Judith Weisenfeld


On her book New World A-Coming: Black Religion and Racial Identity during the Great Migration

Cover Interview of April 18, 2017

A close-up

I begin the book with the stories of a number of men who were members of the Moorish Science Temple, the Commandment Keepers Ethiopian Hebrew Congregation, and Father Divine’s Peace Mission registering for the draft in April 1942. Each refused to be classified as Negro and asked the draft registrar to substitute what they believed was the correct religio-racial designator. These stories are a great entry point for the project because they highlight the high stakes of religio-racial assertions for members of these groups. At this significant moment of military registration, where issues of race, racism, national belonging and exclusion were evident, these men insisted that they be represented as they believed God had created them rather than how the government chose to classify them.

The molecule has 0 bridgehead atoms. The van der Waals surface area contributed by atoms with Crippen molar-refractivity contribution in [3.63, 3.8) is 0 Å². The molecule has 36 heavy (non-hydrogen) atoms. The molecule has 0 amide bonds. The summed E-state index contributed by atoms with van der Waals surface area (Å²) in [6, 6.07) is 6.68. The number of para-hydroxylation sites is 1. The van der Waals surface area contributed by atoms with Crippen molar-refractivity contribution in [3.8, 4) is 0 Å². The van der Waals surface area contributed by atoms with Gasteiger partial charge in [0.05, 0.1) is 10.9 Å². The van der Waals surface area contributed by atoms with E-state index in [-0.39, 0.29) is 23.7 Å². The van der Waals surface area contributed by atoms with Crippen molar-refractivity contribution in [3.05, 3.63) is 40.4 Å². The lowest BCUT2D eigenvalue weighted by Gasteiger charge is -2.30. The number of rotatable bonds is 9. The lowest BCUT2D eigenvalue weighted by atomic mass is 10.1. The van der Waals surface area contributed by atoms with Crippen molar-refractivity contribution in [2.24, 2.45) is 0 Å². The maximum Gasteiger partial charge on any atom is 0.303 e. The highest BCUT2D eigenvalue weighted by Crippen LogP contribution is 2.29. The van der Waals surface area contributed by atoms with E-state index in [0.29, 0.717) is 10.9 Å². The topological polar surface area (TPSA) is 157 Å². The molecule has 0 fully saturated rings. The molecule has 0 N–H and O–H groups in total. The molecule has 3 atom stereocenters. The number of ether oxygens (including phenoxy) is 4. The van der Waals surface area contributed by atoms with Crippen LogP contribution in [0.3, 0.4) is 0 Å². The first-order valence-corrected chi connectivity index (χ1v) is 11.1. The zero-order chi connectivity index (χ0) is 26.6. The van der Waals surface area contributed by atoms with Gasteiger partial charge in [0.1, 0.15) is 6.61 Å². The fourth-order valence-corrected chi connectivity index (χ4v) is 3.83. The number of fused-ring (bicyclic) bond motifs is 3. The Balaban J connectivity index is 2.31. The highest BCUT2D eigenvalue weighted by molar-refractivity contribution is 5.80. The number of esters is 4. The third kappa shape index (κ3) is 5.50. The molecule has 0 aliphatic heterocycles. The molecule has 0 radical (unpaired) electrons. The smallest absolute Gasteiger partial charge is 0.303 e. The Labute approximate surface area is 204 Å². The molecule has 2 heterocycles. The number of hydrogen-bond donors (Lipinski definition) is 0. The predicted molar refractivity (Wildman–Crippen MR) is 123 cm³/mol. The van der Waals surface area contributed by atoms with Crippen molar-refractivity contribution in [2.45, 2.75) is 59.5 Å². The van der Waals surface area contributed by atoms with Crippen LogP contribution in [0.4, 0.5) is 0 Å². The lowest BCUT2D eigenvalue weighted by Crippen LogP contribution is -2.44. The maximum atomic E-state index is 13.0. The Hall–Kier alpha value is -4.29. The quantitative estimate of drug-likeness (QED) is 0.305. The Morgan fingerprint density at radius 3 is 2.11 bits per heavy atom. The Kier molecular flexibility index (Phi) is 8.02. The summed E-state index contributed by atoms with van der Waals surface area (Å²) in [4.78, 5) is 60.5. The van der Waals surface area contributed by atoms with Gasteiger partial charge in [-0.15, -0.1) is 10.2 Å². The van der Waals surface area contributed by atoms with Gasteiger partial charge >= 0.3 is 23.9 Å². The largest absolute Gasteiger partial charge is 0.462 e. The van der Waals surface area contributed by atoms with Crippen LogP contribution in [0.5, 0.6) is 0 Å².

The draft cards themselves showcase the kinds of sources on which I drew to tell the story of average members of the religio-racial movements. While sermons, scriptures, correspondence, and newspaper articles were important sources, I also turned to records like birth and death certificates, marriage licenses, wills, FBI surveillance files, state and federal censuses to track average members. These kinds of documents, that capture moments in everyday life and in public actions from birth to death, reveal the extent and power of members’ embrace of religio-racial identities.